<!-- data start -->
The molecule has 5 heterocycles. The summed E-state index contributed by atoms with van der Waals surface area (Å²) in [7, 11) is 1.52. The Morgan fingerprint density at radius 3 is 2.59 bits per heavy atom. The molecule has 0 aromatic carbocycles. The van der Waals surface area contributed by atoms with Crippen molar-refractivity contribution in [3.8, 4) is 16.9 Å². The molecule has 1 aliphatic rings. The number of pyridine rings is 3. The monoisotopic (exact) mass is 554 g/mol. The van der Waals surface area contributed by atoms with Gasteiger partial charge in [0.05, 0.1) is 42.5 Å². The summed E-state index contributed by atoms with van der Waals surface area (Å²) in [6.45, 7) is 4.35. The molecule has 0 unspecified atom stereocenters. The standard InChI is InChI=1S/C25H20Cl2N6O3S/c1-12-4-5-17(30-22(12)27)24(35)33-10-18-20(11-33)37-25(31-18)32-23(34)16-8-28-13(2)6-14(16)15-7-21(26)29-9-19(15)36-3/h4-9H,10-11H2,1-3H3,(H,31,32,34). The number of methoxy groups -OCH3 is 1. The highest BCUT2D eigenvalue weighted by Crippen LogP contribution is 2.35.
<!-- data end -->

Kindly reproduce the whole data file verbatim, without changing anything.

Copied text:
The molecule has 5 heterocycles. The summed E-state index contributed by atoms with van der Waals surface area (Å²) in [7, 11) is 1.52. The Morgan fingerprint density at radius 3 is 2.59 bits per heavy atom. The molecule has 0 aromatic carbocycles. The van der Waals surface area contributed by atoms with Crippen molar-refractivity contribution in [3.8, 4) is 16.9 Å². The molecule has 1 aliphatic rings. The number of pyridine rings is 3. The monoisotopic (exact) mass is 554 g/mol. The van der Waals surface area contributed by atoms with Gasteiger partial charge in [0.05, 0.1) is 42.5 Å². The summed E-state index contributed by atoms with van der Waals surface area (Å²) in [6.45, 7) is 4.35. The molecule has 0 unspecified atom stereocenters. The standard InChI is InChI=1S/C25H20Cl2N6O3S/c1-12-4-5-17(30-22(12)27)24(35)33-10-18-20(11-33)37-25(31-18)32-23(34)16-8-28-13(2)6-14(16)15-7-21(26)29-9-19(15)36-3/h4-9H,10-11H2,1-3H3,(H,31,32,34). The number of methoxy groups -OCH3 is 1. The highest BCUT2D eigenvalue weighted by Crippen LogP contribution is 2.35.